Jill Murphy for www.thebookbag.co.uk
The Lios, Brigid’s sacred mound in Tara
“I’VE FINISHED!!!!! WOW WOW WOW WOW WOW WOW WOW WOW AMAZING!!!!!!!!!!!!!!!!!!!!!!!!!!!!!!!!!!”
“Really, really worth reading.” Ms. M. R. Clarke “mharaehl”
5.0 out of 5 stars
A brilliant third installment, 1 Aug 2011
Ms. M. R. Clarke “mharaehl”
This review is from: Wave Hunter: The Book of Water (Paperback)
I finished Wave Hunter last night and just wanted to say that I thought it was fantastic!
It has been a long time since I read the first two, but this one seemed like the main area of story, as if the first two were setting the scene ready for this moment. It was deeply real and I could identify with Tegan, feel her emotions and the constant undercurrent of restlessness and anticipation to realising her destiny, seeing the phrophecies come true and know in her heart that she had helped to save her country. Characters like Tonn, Keiran, Wolf and all the people she grew, even only slighly, close to along the way, beautifully played out allt he areas of her thought process of ‘this is why I have to do this’; Tonn as her handfasted man and her genuine love for him, Keiran representing the common Britton at the time – all the people without such strong voices, Wolf as her link to the past – the people she has already had to say goodbye to. It is a darker, more danger-filled book, dealing with some things that are hard to explain, but none of it feels unacheivable in the real world. I know Beth Webb had said that most of the ‘magic’ that happens in the previous two books are simply illusion and totally explainable, but even here, where the fire-making, mirror-reading and more mysterious ‘magic’ happens, it still has an appealing tangibility.
Really, really worth reading!
Rating : 5
Reviewer: Merrie McKinnon
This thrilling third instalment into the Star Dancer quartet by author Beth Webb is filled with hummer even in the most dangerous of times “We must obey. The chickens have spoken!” Is just one of the many funny lines included in this book, Wave Hunter is bursting with magic and unknown facts about ancient Britain and Rome, the book is filled with adventure, secrets, mysteries, love and loss. The story is about a young druid-girl with raven hair, but not an ordinary student in the arts who, stick rigidly to spells and potions; this girl is the Star Dancer, whose destiny is to rid Britain of the evil that the Romans bring with them to the sacred shores. The book will have you captivated to the very last word and leave you starving for more, you will be enchanted by every one of the characters and leave you needing to know what happens next. For more information on the book, visit www.bethwebb.co.uk and see for yourself, what the amazing world of Star dancer can do for you, as it is not a series to miss out on!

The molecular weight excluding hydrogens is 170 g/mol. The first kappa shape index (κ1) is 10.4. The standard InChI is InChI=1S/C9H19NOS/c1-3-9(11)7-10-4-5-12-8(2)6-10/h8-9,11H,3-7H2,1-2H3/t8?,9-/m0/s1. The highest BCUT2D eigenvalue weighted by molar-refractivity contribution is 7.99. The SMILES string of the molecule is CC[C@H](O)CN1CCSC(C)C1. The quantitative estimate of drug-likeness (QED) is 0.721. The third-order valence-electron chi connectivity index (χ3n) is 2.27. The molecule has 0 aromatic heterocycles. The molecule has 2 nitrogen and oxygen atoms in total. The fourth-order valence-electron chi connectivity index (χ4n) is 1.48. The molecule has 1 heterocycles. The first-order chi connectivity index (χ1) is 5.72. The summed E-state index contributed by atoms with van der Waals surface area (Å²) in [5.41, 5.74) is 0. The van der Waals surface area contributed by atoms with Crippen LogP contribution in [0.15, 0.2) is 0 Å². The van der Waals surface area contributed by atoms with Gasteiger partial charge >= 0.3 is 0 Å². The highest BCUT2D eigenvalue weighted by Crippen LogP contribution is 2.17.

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“A captivating adventure full of magic, love and wonder. The beautiful descriptions keep the book glued in your hands and lead you to believe you are part of the story, feeling every joy, sorrow and fear as your own. Find out what surprises await Tegen and her friends among the pages of this spectacular book. A story that I will never forget.” Esme Gourlay
“Just wanted to say Wave Hunter was absolutely brilliant!! I want to read it again and again. Good to see someone not scared to write about the more violent aspects of druidry in children’s stories – can’t wait for the next installment!” Mary Keene
“A complex story, full of drama, magic and love is a good description of this exciting book. Wave Hunter (an impressive follow up to Star Dancer and Fire Dreamer) has just the right balance of the possible and the imaginable, magic and religion, love and history. It presents an opportunity to delve deep in to a very special druid’s life and her adventures trying to follow her fate without hurting anyone. She travels across all terrain, a dog at her heals and an evil demon on her tail hoping she will save the country. Wave Hunter is a unique and unmissable atmospheric book. I can’t wait for the next one to come out!” Josie Oliver – Aged 12
“I’ve read Wave Hunter and it was amazing! HURRY UP AND WRITE THAT NEXT BOOK!!!!!” Emily Gribbin
“I read Wave Hunter when I was in China and I loved it! I so didn’t see the ending coming. Can’t wait for the next one.” Katherine Wilson
“I’VE FINISHED!!!!! WOW WOW WOW WOW WOW WOW WOW WOW AMAZING!!!!!!!!!!!!!!!!!!!!!!!!!!!!!!!!!! ”Altogether an amazing book! and I simply cannot wait for Stone Keeper! ”Then my mum read it yesterday… she started at about 7 and had finished by about 12.30. SHE SOBBED!!!! completely and utterly in floods of tears.” Keziah Rea-Bradley
“I have just finished reading Wave Hunter, I enjoyed it so much, already I am missing Tegen.” Jennifer Jackson